Religion may play a significant role in one’s decision making processes. While not applicable to everyone, a number of beliefs housed in the different books that exist may prevent consumers from trying CBD. This might be the case for those of Christian faith, one that according to a 2017 statistic represents 75 percent of Americans.
Although such a correlation has yet to be studied, at least through surveys, a recent post by Yahoo! Finance, looked closely at whether religion plays a role in deciding to use CBD or not. Here’s an overview of what has been shared thus far:
The Human Body is Home to the Spirit of God
As per the news outlet, the Bible indicates that the human body is home to the Spirit of God. Bearing this in mind, it might be a factor among religious individuals that may prevent one from ingesting it.
Religion Vs Education: Which of the Two is the Hindrance?
It was further argued that the determining factor for said individuals rest in education, especially with CBD having been previously compared to marijuana’s psychoactive property, THC. This is not to say that all Christians had to fight with themselves to use CBD. In fact, it was noted that many Christian pharmacists and pastors are making use of the cannabinoid.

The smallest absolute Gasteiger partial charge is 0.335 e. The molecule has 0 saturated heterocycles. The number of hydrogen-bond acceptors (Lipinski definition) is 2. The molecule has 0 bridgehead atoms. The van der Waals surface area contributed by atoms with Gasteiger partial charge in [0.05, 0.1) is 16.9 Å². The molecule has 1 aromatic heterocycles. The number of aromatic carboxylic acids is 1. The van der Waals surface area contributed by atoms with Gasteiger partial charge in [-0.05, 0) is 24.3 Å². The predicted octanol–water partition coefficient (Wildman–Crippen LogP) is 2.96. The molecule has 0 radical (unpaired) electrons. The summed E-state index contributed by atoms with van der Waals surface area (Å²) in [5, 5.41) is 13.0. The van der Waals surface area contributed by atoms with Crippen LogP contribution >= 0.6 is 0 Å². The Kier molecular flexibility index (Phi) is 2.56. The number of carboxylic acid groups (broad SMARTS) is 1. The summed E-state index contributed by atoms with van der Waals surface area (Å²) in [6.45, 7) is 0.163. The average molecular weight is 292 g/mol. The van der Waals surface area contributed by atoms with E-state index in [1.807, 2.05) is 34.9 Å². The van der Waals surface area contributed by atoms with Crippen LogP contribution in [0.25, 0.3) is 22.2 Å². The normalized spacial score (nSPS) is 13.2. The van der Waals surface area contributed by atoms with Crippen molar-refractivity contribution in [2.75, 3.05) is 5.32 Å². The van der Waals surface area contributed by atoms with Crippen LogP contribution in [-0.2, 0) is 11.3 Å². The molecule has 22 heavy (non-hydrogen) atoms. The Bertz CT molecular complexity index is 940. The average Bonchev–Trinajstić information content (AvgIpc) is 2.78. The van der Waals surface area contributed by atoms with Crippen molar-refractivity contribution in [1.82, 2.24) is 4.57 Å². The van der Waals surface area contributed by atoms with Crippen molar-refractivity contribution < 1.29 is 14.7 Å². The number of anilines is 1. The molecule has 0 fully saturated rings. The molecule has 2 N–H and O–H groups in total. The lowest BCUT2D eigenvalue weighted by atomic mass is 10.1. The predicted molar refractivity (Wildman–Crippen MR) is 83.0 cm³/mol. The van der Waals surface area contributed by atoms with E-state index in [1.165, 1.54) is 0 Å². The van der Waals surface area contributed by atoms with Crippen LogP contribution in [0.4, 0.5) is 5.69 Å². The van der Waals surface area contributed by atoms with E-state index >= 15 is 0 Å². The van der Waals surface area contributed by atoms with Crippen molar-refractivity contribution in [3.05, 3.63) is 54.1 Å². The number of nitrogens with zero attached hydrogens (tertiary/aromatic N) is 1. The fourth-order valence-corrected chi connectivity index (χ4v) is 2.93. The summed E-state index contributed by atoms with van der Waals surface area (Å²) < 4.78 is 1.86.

Education is evidently everything, whether it be for religious individuals or health practitioners who, until confident, will not prescribe the cannabinoid. Given that the relationship between CBD and religion isn’t so crystal clear, the news outlet did point out that Christian media fails in educating and talking about CBD, which might or might not be tied to religious beliefs.
Christians’ Experiences with CBD
The news outlet gave examples of religious individuals who have accepted the use of CBD. First comes from Pastor Adam Swanson of Murfreesboro (TN) who trusts that God wanted him to grow hemp for the benefit of his community. Then there’s Kim Belles who used CBD to overcome her Post Traumatic Stress Disorder (PTSD).
While certain religions advice followers, it is up to the individual to decide whether they are taking part in harm or not. Initially one would have assumed that the Christian belief might prevent one from considering CBD, but to make such a generalization is unjust.
Religious or not, consumers are expected to weigh the pros and cons of anything that’s being ingested in the body. Again, Christians or not, not knowing the difference between CBD and THC, will induce doubt – reducing the chances of giving it a shot. The final say really rests in how informed an individual and how the advices are interpreted.